Discipline Kids With Positive and Negative Consequences

Reinforce Good Behavior and Discourage Bad Behavior

Time-out is an effective negative consequence.
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When most parents think about consequences for kids, they usually envision negative consequences, like a time-out or taking away a video game. And while negative consequences are instrumental in changing a child's behavior, positive consequences are also effective discipline tools.

When used together, positive and negative consequences will change your child's behavior—as long as they are used consistently. Use positive consequences to reinforce good behavior and provide negative consequences to discourage bad behavior. 

How Consequences Work

Every choice individuals make lead to either positive or negative consequences. For example, if you go to work, you will likely be rewarded with a paycheck. If you quit showing up for work, you will likely get fired—a negative consequence.

Begin teaching children life lessons about their choices now. Show them that making good choices, like doing their chores or listening to your directions, leads to positive consequences.

On the other hand, it is important to deter misbehavior with negative consequences. If your child breaks the rules or engages in physical aggression, provide an immediate consequence. Doing so will make them want to avoid repeating that behavior in the future.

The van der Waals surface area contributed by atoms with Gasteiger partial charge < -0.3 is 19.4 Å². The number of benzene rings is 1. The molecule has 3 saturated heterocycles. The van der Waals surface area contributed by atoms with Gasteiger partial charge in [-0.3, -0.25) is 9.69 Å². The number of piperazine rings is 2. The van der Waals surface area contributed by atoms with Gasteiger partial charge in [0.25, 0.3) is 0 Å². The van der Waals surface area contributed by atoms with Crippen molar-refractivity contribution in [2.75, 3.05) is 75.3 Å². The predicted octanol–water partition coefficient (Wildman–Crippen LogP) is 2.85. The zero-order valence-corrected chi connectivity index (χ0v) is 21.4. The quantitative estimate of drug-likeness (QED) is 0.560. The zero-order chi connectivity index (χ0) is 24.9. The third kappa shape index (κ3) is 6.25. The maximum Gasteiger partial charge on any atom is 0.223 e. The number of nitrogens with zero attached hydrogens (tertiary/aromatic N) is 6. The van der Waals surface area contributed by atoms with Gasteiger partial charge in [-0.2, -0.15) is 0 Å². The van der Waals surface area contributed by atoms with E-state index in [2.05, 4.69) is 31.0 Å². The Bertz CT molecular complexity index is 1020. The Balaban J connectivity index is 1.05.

Difference Between Positive and Negative Consequences

Parents are often confused by the concept of positive and negative consequences. A simple way to remember the difference is that positive consequences are more proactive and negative consequences are more reactive. In other words, positive consequences are designed to get kids to repeat good behaviors while negative consequences are in response to a behavior you want your child to change.

While it is important to give your child attention for behaving in ways that you like, or positive consequences, there are times when you will have to use negative consequences like time-outs and losing privileges. What's more, it is important to use a combination of both positive consequences and negative consequences. Using only one method is not as effective as having a variety of tools in your arsenal.

Give Your Child Effective Consequences

Consequences have to be consistent to be effective. If your kids hit each other five times, and you only give them a negative consequence three times, they won't learn that this behavior is inappropriate. However, if your kids know each aggressive behavior always results in a negative consequence, they will stop hitting each other.

Consequences also work best when they are immediate.

Waiting until Dad gets home to hand out a consequence or telling children they are going to lose a trip to their friend's house in two weeks won't teach them a lesson.  

Positive reinforcement also needs to be immediate. And the younger the child, the more immediate the reinforcement should be. For example, 5-year-olds are not likely to behave better if they have to wait a month to earn a reward. But, they may enjoy earning a sticker at the end of each day if they are allowed to go to the park once they earn five stickers.